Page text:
Ambulatory Advanced Cancer Patients' and Oncologists' Estimates of Life Expectancy Are Associated with Patient Psychological Characteristics but Not Chemotherapy Use

Larry D. Cripe, Kevin L. Rand, Susan M. Perkins, Yan Tong, Karen Krall Schmidt, David G. Hedrick, Susan M. Rawl

Research output: Contribution to journalArticle

1 Scopus citations

Abstract

Background: Patients with advanced cancer often face distressing decisions about chemotherapy. There are conflicting data on the relationships among perceived prognosis, psychological characteristics, and chemotherapy use, which impair the refinement of decision support interventions. Objective: Clarify the relationships among patient and oncologist estimates of life expectancy for 6 and 12 months, chemotherapy use, and patient psychological characteristics. Design: Secondary analysis of data from two cross-sectional studies. Setting/Subjects: One hundred sixty-six patients with advanced stage cancer recruited from ambulatory cancer clinics. Measurements: All data were obtained at study enrollment. Patients completed the Adult Hope Scale, Hospital Anxiety and Depression Scale, and Life Orientation Test-Revised. Patients and their oncologists provided estimates of surviving beyond 6 and 12 months. Chemotherapy use was determined by chart review. Results: There were no significant associations between life-expectancy estimates and chemotherapy use nor patient anxiety, depression, hope, or optimism and chemotherapy use. Patients' life expectancy estimates for 12 months and oncologists' for 6 months were associated with higher patient anxiety and depression. Finally, both oncologist and patient estimates of life expectancy for 6 and 12 months were associated with increased levels of trait hope. Conclusion: Advanced cancer patients who provide less optimistic estimates of life expectancy have increased anxiety and depression, but do not use chemotherapy more often. Increased patient trait hope is associated with more favorable oncologist estimates. These findings highlight the need for interventions to support both patients and oncologists as they clarify prognostic expectations and patients cope with the psychological distress of a limited life expectancy.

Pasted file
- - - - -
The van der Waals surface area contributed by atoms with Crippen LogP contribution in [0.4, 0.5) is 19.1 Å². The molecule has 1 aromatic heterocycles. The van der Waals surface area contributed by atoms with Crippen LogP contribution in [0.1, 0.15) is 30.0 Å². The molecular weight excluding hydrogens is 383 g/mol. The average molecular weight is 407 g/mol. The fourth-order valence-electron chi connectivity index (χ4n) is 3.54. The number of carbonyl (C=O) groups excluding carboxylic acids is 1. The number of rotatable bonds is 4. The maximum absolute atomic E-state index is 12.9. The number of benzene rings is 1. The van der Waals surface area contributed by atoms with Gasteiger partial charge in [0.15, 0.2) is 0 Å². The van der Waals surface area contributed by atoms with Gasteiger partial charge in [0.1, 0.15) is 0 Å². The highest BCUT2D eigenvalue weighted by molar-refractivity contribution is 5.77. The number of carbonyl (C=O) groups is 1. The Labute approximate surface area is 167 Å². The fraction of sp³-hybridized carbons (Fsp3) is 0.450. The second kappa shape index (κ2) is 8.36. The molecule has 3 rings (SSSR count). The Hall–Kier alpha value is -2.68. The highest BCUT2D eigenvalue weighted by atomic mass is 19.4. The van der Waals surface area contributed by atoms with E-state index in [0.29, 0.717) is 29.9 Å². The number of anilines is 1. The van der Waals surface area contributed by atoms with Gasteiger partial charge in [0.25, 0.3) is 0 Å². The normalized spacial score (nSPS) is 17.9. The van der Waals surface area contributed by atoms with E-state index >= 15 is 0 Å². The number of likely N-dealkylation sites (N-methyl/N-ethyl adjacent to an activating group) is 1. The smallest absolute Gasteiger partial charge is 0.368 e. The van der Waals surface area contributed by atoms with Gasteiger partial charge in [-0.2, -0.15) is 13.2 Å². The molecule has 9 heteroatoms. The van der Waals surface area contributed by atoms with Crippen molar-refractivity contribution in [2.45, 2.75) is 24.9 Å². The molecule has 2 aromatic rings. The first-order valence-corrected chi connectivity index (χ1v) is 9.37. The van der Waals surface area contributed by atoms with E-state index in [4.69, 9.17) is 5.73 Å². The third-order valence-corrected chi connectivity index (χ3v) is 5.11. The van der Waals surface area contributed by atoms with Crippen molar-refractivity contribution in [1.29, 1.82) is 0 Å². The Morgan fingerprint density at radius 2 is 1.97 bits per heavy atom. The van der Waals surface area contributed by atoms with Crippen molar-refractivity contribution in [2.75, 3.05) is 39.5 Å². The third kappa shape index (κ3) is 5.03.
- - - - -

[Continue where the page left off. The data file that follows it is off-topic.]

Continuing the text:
Original languageEnglish (US)
Pages (from-to)1107-1113
Number of pages7
JournalJournal of palliative medicine
Volume21
Issue number8
DOIs
StatePublished - Aug 2018

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Keywords

  • advanced cancer
  • chemotherapy
  • patient physician communication
  • prognostication

ASJC Scopus subject areas

  • Nursing(all)
  • Anesthesiology and Pain Medicine

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